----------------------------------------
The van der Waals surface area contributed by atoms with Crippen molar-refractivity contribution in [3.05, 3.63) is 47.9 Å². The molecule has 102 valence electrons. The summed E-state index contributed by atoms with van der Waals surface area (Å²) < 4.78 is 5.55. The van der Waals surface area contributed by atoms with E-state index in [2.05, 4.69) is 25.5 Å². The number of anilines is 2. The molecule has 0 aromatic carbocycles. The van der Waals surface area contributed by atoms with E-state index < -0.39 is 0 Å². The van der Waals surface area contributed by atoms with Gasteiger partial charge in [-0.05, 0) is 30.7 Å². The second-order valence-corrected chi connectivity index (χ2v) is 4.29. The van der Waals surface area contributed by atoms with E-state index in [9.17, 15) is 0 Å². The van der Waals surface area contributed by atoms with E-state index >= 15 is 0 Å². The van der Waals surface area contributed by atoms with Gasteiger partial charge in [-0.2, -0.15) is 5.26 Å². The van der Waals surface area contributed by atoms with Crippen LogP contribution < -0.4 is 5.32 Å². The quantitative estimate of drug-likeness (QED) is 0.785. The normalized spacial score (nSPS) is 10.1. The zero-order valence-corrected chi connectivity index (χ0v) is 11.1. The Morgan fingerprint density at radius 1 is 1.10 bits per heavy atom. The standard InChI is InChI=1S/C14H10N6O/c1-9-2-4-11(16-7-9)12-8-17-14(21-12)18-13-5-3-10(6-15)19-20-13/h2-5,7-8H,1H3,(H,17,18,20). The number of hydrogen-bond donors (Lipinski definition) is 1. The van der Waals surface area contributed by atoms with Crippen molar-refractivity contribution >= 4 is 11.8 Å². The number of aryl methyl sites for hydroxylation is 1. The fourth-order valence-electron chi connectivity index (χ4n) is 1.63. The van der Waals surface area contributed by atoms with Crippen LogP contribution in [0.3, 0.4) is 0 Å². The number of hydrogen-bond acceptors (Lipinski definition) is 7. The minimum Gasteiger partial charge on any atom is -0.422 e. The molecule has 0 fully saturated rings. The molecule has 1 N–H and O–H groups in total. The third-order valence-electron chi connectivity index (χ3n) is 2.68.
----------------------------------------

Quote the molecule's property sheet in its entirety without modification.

The van der Waals surface area contributed by atoms with Crippen molar-refractivity contribution in [3.05, 3.63) is 47.9 Å². The molecule has 102 valence electrons. The summed E-state index contributed by atoms with van der Waals surface area (Å²) < 4.78 is 5.55. The van der Waals surface area contributed by atoms with E-state index in [2.05, 4.69) is 25.5 Å². The number of anilines is 2. The molecule has 0 aromatic carbocycles. The van der Waals surface area contributed by atoms with E-state index < -0.39 is 0 Å². The van der Waals surface area contributed by atoms with Gasteiger partial charge in [-0.05, 0) is 30.7 Å². The second-order valence-corrected chi connectivity index (χ2v) is 4.29. The van der Waals surface area contributed by atoms with E-state index in [9.17, 15) is 0 Å². The van der Waals surface area contributed by atoms with E-state index >= 15 is 0 Å². The van der Waals surface area contributed by atoms with Gasteiger partial charge in [-0.2, -0.15) is 5.26 Å². The van der Waals surface area contributed by atoms with Crippen LogP contribution < -0.4 is 5.32 Å². The quantitative estimate of drug-likeness (QED) is 0.785. The normalized spacial score (nSPS) is 10.1. The zero-order valence-corrected chi connectivity index (χ0v) is 11.1. The Morgan fingerprint density at radius 1 is 1.10 bits per heavy atom. The standard InChI is InChI=1S/C14H10N6O/c1-9-2-4-11(16-7-9)12-8-17-14(21-12)18-13-5-3-10(6-15)19-20-13/h2-5,7-8H,1H3,(H,17,18,20). The number of hydrogen-bond donors (Lipinski definition) is 1. The van der Waals surface area contributed by atoms with Crippen molar-refractivity contribution >= 4 is 11.8 Å². The number of aryl methyl sites for hydroxylation is 1. The fourth-order valence-electron chi connectivity index (χ4n) is 1.63. The van der Waals surface area contributed by atoms with Crippen LogP contribution in [0.3, 0.4) is 0 Å². The number of hydrogen-bond acceptors (Lipinski definition) is 7. The minimum Gasteiger partial charge on any atom is -0.422 e. The molecule has 0 fully saturated rings. The molecule has 1 N–H and O–H groups in total. The third-order valence-electron chi connectivity index (χ3n) is 2.68.